Here's how millennials have drastically changed the way SAP hires talent

How do you interview for millennials? Photo: Getty Images

There’s a lot of hype around how millennials are set to change the way the world operates, being the first “digitally native” generation to take the helm of corporations.

This along with the growing economic powers in the Asia Pacific region — where youth make up 60% of the population — has many incumbents looking at ways to harness and retain a millennial talent pool.

Enterprise software specialists SAP Asia Pacific Japan is just one of many corporations looking for opportunities to capitalise on the potential of this “workforce of tomorrow”.

Regional president Adaire Fox-Martin says SAP has made it a priority to look for ways to attract young people to work with them, through corporate social responsibility initiatives, educational programs for university and schooling.

Six years ago in Australia, SAP established the Young ICT Explorers competition, a technology challenge focused on improving primary and high school students’ STEM skills. This year alone the project attracted 874 high school and primary students who showcased 371 projects.

That’s been great for getting SAP front and centre of young minds, but millennials have also changed the way SAP thinks about hiring.

“If we’re targeting millennials or early talent, we do it completely different to how we traditionally hire,” Fox-Martin says.

“For example, we have cocktails nights, because apparently cocktail nights work quite well.

“We don’t use standard interview techniques. We use design thinking techniques, where we take people through a three day workshop and we set certain problems… and then with the design thinking techniques we see how people engage.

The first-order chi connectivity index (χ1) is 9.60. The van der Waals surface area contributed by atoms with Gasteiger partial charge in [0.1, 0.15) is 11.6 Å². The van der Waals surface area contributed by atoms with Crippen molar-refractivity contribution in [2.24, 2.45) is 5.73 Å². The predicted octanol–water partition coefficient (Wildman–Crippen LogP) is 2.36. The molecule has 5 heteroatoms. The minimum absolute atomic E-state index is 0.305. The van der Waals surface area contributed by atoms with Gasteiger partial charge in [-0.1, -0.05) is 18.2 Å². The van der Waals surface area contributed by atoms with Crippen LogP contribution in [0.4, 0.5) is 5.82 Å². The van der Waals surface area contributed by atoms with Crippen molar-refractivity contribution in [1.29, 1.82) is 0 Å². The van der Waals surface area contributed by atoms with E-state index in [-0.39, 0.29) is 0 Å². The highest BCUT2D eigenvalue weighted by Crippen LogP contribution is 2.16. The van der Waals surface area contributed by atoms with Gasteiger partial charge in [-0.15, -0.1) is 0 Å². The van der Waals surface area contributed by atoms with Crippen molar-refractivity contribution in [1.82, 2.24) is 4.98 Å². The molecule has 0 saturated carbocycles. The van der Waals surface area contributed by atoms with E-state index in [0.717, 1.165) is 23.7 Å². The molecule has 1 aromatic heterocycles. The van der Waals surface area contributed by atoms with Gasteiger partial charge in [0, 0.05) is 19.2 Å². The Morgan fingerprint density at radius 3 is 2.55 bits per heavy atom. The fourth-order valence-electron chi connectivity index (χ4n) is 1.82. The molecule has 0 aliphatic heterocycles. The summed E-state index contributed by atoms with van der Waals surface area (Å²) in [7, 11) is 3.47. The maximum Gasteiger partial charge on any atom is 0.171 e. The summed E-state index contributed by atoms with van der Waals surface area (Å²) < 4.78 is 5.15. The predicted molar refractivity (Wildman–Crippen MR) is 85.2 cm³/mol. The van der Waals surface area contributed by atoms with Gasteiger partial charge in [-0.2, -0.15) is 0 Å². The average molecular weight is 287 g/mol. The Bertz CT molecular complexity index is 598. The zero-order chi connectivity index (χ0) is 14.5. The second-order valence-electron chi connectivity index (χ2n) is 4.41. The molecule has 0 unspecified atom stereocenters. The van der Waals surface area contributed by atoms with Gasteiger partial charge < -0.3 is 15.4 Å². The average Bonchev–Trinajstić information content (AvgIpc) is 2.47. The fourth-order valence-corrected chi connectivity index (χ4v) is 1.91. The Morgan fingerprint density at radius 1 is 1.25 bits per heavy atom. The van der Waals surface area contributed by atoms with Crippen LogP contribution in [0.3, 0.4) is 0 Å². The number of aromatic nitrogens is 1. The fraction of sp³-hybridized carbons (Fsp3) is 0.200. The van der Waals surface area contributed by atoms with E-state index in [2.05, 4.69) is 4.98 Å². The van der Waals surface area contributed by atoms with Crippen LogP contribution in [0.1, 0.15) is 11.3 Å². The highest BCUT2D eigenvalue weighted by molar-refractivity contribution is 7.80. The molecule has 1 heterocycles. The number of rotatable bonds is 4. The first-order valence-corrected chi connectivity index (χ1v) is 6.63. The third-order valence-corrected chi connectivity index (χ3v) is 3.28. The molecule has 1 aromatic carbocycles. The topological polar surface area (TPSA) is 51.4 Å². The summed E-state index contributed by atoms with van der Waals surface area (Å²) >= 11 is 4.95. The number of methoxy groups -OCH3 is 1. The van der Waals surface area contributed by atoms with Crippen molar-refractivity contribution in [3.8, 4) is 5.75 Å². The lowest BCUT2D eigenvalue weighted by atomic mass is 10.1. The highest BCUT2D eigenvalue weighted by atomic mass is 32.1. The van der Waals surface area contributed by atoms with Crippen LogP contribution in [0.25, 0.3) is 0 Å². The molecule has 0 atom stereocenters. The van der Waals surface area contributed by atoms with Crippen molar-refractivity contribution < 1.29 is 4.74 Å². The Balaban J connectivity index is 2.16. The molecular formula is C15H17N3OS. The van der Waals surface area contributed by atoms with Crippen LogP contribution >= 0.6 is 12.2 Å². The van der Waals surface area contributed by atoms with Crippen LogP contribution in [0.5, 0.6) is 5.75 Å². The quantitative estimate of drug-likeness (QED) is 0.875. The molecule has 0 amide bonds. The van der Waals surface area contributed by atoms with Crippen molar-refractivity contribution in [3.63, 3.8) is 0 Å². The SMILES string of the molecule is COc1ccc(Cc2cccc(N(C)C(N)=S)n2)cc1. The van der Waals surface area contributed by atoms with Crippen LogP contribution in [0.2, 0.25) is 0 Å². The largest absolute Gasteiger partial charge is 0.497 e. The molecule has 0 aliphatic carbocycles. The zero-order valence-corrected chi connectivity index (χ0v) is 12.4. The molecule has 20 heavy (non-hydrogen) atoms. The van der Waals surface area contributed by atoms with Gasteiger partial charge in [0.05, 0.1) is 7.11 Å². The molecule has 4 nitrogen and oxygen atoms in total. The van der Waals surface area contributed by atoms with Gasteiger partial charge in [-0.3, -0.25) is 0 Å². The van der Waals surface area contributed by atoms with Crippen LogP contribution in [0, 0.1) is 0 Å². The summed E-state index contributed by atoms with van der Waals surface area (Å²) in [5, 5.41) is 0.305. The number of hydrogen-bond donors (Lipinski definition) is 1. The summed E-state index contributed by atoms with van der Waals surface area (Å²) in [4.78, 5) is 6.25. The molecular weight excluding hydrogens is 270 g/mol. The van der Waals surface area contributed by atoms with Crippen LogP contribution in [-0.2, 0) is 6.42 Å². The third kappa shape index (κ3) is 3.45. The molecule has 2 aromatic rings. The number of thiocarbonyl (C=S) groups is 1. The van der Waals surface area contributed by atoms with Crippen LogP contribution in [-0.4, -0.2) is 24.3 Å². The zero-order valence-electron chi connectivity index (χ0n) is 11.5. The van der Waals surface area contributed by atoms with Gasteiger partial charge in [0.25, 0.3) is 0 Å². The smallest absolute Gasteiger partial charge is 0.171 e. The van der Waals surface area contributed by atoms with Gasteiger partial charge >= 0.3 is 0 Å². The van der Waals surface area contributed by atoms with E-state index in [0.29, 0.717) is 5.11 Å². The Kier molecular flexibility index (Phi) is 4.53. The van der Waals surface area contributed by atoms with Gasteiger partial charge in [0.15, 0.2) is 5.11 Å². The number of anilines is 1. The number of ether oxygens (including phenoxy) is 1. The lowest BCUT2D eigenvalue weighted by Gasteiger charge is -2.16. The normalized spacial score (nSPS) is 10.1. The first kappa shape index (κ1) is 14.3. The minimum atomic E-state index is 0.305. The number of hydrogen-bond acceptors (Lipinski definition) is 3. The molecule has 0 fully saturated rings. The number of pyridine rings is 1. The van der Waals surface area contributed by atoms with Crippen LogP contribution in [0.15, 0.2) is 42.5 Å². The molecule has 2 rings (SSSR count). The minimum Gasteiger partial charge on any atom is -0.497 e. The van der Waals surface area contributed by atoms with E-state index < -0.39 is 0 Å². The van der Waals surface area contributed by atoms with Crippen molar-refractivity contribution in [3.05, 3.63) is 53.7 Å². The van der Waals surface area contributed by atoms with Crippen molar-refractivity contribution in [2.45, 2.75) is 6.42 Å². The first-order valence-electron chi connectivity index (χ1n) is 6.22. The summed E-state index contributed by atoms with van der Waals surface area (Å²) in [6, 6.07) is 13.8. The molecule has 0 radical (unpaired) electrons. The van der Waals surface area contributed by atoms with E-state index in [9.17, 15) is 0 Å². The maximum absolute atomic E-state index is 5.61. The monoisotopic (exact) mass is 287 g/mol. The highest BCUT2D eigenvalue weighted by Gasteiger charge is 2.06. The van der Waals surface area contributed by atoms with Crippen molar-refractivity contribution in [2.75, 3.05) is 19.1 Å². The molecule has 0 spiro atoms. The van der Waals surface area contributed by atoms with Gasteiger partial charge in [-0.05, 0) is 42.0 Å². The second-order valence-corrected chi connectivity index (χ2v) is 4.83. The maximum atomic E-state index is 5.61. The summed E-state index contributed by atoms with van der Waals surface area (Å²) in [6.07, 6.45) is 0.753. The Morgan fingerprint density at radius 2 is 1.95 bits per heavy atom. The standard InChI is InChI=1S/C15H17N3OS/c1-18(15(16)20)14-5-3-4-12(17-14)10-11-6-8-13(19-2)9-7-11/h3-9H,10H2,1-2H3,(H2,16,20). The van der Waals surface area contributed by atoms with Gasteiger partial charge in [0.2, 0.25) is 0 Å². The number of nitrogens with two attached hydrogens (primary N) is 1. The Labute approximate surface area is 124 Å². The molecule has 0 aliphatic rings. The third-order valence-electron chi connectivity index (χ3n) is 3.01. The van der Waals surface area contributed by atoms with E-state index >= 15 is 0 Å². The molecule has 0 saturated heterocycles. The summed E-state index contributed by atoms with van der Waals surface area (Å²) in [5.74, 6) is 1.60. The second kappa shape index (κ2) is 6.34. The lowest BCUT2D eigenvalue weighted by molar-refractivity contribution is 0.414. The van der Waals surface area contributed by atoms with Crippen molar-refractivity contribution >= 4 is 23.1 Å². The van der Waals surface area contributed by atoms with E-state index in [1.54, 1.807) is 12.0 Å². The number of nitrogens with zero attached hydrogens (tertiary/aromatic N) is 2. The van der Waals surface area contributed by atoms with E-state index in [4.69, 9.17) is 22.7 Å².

“And we have an academy, where if someone is hired in our sales team they spend six months at our academy in Dublin, California,” which she described was somewhat like an SAP university.

“(SAP does this) because what we’re looking for is the next generation of leaders, not the next generation of do-ers.

“Under old hiring techniques we would have hired computer science graduates that were the top performers in their class. Now we hire from multiple disciplines that aren’t even the top performers, but they are the people that are thinking differently. Particularly in Asia, the top performers are the ones who have the best memory, and that’s not going to create the entrepreneurial spirit.

“(Previously) we would use executive recruiters, or our own acquisition team to go after generation Y but for millennials, it is completely different.”

In saying that, she said it was still important to have a cultural balance.

“We have a strong people agenda at SAP. Right now we have four generation under one roof. And when you think about that from a HR perspective you can’t do everything for the millennials because then your going to miss the top end, effectively our management team.

“…But you have to get the balance right for a company like ours; it can’t be all about the early talent and the millennials because you still need that backbone of experience and that grey hair some times.”

The author traveled to Singapore as a guest of SAP.

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